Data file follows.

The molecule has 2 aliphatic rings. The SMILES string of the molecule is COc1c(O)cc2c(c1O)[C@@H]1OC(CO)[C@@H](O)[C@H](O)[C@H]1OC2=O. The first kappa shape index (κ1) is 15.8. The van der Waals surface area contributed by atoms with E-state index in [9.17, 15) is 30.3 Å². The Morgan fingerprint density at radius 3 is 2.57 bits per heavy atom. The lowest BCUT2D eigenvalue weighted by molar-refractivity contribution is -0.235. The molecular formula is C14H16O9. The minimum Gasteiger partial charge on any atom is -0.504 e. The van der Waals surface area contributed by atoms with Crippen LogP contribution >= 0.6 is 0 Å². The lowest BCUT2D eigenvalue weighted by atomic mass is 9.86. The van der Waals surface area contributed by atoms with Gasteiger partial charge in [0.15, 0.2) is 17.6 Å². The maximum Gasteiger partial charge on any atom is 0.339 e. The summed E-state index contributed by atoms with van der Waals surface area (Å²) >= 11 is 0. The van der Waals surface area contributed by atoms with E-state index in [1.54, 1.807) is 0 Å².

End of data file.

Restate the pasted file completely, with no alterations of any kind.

The molecule has 2 aliphatic rings. The SMILES string of the molecule is COc1c(O)cc2c(c1O)[C@@H]1OC(CO)[C@@H](O)[C@H](O)[C@H]1OC2=O. The first kappa shape index (κ1) is 15.8. The van der Waals surface area contributed by atoms with E-state index in [9.17, 15) is 30.3 Å². The Morgan fingerprint density at radius 3 is 2.57 bits per heavy atom. The lowest BCUT2D eigenvalue weighted by molar-refractivity contribution is -0.235. The molecular formula is C14H16O9. The minimum Gasteiger partial charge on any atom is -0.504 e. The van der Waals surface area contributed by atoms with Crippen LogP contribution >= 0.6 is 0 Å². The lowest BCUT2D eigenvalue weighted by atomic mass is 9.86. The van der Waals surface area contributed by atoms with Gasteiger partial charge in [0.15, 0.2) is 17.6 Å². The maximum Gasteiger partial charge on any atom is 0.339 e. The summed E-state index contributed by atoms with van der Waals surface area (Å²) >= 11 is 0. The van der Waals surface area contributed by atoms with E-state index in [1.54, 1.807) is 0 Å².